Bradford Clean Air Zone leads to lowest levels of air pollution ever 

Data from five air quality monitoring sites shows significant improvements in air quality after 12 months of the CAZ – despite increasing traffic 

NOX is noxious. The burning of fossil fuels, such as to power cars and other vehicles, creates nitrogen oxide (NO2) and other associated gases known as NOX. Exposure to these gases can inflame the airways in our bodies and increase susceptibility to respiratory infections as well as to allergens. What’s more, NOX can exacerbate symptoms of existing lung and heart conditions. This in turn places additional burdens on NHS services. And that’s before we get on to the damage NOX does to the environment.

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Photo by Emphyrio

For all these reasons, the Air Quality Standards Regulations 2010 set legal limits on levels of NO2 in the air. By law, the yearly average must not exceed 40 micrograms (µg) per cubic metre of air (m3). The hourly mean average must not exceed 200 µg/m3 on more than 18 occasions in a single year. 

With legal limits being exceeded in several UK cities, in 2020, the government directed several local authorities to introduce a Class C+ Clean Air Zone (CAZ). The Bradford CAZ began operation on 26 September 2022. 

Now, newly released data shows how effective such schemes can be. Five automated monitoring stations within the CAZ reveal significant achievements. 

In 2021, before the CAZ was introduced, automatic monitoring in the city’s Market Street detected 45 micrograms (one-millionth of a gram) of nitrogen oxide (NO2) per cubic metre of air – above the legal limit. In just a year, the CAZ has brought that figure down by more than 10% to 39 µg/m3. 

This must be the result of the CAZ because monitoring sites outside the zone show little change in concentrations of NO2 over the same period, remaining at levels well below the legal limit. 

The results of the CAZ are especially heartening because there has been a rise in levels of traffic generally over the same period, with more than 65m journeys to date within the zone. Indeed, over the past year, traffic in Bradford has returned to pre-pandemic levels. 

The success of the scheme is down to local residents and businesses. They were in turn supported by the local council, who distributed grants worth more than £20m in advance of the CAZ coming into place. This and charges on non-compliant vehicles entering the CAZ has encouraged people to transition to less-polluting vehicles – with marked success. 

Some 3.6% of vehicles making journeys in the zone were non-compliant in the summer of 2022. That figured had dropped to 1.5% by the end of July 2023.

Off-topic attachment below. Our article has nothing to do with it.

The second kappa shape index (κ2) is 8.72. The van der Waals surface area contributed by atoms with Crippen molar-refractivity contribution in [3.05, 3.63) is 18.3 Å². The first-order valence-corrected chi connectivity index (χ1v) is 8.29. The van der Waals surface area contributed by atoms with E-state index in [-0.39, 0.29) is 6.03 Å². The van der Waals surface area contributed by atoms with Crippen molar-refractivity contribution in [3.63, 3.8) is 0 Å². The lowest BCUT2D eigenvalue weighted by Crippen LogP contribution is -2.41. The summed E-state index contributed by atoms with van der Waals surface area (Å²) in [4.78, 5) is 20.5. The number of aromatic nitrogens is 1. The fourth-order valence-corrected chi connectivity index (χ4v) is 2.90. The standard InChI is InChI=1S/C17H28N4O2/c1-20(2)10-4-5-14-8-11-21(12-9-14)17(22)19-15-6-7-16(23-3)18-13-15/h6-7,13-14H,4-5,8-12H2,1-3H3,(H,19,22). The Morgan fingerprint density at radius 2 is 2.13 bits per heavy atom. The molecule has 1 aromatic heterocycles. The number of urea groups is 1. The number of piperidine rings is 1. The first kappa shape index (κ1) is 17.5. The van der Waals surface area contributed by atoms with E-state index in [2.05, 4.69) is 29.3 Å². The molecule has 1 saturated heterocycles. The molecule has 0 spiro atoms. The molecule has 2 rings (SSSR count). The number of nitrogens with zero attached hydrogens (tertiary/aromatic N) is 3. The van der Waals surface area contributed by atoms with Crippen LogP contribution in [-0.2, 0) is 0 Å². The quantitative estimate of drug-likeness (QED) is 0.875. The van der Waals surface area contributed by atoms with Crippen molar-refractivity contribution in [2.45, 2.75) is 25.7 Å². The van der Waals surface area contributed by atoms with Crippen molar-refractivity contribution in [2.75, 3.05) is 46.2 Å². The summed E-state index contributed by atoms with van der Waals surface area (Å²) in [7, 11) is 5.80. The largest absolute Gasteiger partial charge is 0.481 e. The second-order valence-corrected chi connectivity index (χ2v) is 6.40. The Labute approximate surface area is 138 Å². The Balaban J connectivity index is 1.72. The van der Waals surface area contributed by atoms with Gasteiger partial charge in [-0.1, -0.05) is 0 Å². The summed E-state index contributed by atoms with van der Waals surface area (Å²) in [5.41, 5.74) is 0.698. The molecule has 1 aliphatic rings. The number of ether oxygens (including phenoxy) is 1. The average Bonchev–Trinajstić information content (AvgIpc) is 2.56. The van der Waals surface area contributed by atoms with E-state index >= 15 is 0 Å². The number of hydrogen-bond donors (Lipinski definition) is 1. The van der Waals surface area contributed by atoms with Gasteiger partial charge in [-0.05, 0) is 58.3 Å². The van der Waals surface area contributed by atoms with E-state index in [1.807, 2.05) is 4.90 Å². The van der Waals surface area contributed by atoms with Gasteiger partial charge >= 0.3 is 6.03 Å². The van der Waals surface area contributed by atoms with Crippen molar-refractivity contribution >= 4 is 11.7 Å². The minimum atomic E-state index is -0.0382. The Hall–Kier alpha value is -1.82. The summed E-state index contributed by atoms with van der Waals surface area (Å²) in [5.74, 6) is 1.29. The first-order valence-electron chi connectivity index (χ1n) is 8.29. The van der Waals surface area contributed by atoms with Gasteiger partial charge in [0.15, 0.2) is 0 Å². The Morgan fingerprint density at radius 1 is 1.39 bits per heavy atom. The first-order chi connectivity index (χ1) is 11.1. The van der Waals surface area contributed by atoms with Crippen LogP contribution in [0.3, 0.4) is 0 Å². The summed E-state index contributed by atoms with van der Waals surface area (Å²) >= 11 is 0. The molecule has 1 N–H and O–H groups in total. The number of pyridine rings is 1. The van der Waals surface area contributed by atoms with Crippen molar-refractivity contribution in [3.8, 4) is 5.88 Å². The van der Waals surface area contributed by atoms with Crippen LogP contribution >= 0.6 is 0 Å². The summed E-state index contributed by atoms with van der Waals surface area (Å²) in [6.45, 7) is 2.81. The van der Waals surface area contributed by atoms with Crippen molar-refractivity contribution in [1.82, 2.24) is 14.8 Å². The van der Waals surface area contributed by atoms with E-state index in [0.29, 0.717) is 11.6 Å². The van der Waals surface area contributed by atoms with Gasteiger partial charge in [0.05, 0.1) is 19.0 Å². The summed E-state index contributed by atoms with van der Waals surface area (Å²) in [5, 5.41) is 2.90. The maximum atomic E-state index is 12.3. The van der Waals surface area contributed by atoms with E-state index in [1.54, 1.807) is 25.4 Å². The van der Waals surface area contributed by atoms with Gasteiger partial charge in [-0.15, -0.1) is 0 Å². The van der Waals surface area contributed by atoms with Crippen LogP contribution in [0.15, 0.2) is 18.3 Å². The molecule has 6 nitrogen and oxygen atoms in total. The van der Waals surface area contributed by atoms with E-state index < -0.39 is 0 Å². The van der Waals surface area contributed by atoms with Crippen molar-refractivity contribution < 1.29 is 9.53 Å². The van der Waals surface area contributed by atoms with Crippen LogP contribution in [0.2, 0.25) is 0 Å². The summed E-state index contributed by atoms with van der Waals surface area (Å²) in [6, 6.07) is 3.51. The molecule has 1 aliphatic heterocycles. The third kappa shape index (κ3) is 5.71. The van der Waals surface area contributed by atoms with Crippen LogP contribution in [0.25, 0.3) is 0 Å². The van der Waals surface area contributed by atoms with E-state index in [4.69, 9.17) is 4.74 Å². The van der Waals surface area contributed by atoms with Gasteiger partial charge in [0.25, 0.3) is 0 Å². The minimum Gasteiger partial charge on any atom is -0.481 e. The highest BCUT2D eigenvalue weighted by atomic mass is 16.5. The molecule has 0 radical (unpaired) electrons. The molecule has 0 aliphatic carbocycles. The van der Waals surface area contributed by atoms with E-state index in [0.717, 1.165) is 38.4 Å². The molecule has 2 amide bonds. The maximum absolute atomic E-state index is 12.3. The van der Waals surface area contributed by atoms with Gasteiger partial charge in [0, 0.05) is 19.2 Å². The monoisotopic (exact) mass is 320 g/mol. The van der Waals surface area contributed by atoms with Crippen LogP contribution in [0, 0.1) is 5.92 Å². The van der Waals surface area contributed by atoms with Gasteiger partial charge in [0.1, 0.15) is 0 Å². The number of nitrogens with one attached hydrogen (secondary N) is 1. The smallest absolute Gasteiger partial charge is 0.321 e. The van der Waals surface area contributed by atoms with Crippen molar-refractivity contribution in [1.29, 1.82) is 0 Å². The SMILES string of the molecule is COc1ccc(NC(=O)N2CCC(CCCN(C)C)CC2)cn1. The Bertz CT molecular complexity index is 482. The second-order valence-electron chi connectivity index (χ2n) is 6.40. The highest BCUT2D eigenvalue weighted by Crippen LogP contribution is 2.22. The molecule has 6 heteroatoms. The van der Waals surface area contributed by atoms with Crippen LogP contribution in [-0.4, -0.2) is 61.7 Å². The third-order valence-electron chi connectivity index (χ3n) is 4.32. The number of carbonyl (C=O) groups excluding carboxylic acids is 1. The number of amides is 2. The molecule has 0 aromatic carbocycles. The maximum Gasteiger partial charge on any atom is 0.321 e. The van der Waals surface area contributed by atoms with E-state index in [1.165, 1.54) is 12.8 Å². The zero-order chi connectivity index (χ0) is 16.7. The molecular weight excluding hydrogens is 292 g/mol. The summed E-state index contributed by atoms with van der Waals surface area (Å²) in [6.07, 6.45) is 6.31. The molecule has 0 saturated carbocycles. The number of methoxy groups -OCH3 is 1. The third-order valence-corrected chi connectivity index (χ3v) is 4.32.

There has been an increase in compliant vans from 50% to 70%, while large vehicles such as articulated lorries have increased from some 80% to 97%. The Bradford taxi fleet now mainly comprises hybrid electric vehicles and is 99% compliant – which is thought to be the cleanest fleet in the country. The city’s bus operators now have 317 newly compliant buses and funding is in place for new electric buses which should come into use later in 2023. 

The latter is one example of continuing efforts to improve air quality in the city. In addition, revenue generated from charging non-compliant vehicles to enter the CAZ is being allocated entirely to projects that further improve air quality in the area. The Clean Air Schools Programme is the first such major project with £500,000 in funding for schools with an awareness programme and enforcement measures to stop idling (having the engine on but not driving). 

As we reported earlier this year, Bradford has also seen an increase in the number of charge points for electric vehicles.

Cllr Susan Hinchcliffe, Leader of Bradford Council, says, ‘We all have a moral, environmental, and legal responsibility to make Bradford’s air cleaner and improve the health of our residents and visitors. 

‘We want to thank businesses and transport partners who were using the grants available to upgrade vehicles in advance of the launch of the CAZ. It’s good to see these measures translating into improvements in air quality. 

‘The number of non-compliant vehicles has fallen due to vehicles upgrades and changes to fleet composition, this improves air quality not just in Bradford but throughout West Yorkshire.” 

‘Grants are still available to Bradford businesses and residents who wish to upgrade non-compliant vehicles along with specific grants to assist taxi drivers to switch to electric vehicles.’ 


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